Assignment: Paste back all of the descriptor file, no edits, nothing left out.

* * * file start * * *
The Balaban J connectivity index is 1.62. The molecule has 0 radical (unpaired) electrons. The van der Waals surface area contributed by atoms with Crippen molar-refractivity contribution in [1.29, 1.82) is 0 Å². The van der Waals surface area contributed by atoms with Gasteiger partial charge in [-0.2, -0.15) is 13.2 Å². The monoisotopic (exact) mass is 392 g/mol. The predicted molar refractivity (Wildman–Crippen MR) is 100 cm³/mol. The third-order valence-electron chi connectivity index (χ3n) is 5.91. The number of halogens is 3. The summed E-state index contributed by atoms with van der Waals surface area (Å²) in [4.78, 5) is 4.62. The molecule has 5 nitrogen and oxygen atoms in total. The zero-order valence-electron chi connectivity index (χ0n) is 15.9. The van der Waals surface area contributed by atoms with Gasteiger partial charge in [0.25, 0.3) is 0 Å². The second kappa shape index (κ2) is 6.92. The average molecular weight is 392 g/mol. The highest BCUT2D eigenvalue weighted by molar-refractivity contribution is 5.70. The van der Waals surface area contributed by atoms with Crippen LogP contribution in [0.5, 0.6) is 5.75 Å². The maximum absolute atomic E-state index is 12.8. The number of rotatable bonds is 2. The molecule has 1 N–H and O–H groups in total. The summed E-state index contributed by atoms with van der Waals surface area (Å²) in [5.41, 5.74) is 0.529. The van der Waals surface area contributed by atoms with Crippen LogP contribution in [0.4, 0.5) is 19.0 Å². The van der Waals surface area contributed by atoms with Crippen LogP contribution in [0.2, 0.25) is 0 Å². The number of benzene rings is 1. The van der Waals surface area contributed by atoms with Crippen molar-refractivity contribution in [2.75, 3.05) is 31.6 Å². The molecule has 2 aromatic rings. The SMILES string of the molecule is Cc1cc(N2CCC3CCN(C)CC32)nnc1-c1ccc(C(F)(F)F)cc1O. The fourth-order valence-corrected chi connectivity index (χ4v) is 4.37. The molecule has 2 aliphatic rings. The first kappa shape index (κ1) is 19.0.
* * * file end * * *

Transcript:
The Balaban J connectivity index is 1.62. The molecule has 0 radical (unpaired) electrons. The van der Waals surface area contributed by atoms with Crippen molar-refractivity contribution in [1.29, 1.82) is 0 Å². The van der Waals surface area contributed by atoms with Gasteiger partial charge in [-0.2, -0.15) is 13.2 Å². The monoisotopic (exact) mass is 392 g/mol. The predicted molar refractivity (Wildman–Crippen MR) is 100 cm³/mol. The third-order valence-electron chi connectivity index (χ3n) is 5.91. The number of halogens is 3. The summed E-state index contributed by atoms with van der Waals surface area (Å²) in [4.78, 5) is 4.62. The molecule has 5 nitrogen and oxygen atoms in total. The zero-order valence-electron chi connectivity index (χ0n) is 15.9. The van der Waals surface area contributed by atoms with Gasteiger partial charge in [0.25, 0.3) is 0 Å². The second kappa shape index (κ2) is 6.92. The average molecular weight is 392 g/mol. The highest BCUT2D eigenvalue weighted by molar-refractivity contribution is 5.70. The van der Waals surface area contributed by atoms with Crippen LogP contribution in [0.5, 0.6) is 5.75 Å². The maximum absolute atomic E-state index is 12.8. The number of rotatable bonds is 2. The molecule has 1 N–H and O–H groups in total. The summed E-state index contributed by atoms with van der Waals surface area (Å²) in [5.41, 5.74) is 0.529. The van der Waals surface area contributed by atoms with Crippen LogP contribution in [0.4, 0.5) is 19.0 Å². The van der Waals surface area contributed by atoms with Crippen LogP contribution in [0.2, 0.25) is 0 Å². The number of benzene rings is 1. The van der Waals surface area contributed by atoms with Crippen molar-refractivity contribution in [2.75, 3.05) is 31.6 Å². The molecule has 2 aromatic rings. The SMILES string of the molecule is Cc1cc(N2CCC3CCN(C)CC32)nnc1-c1ccc(C(F)(F)F)cc1O. The fourth-order valence-corrected chi connectivity index (χ4v) is 4.37. The molecule has 2 aliphatic rings. The first kappa shape index (κ1) is 19.0.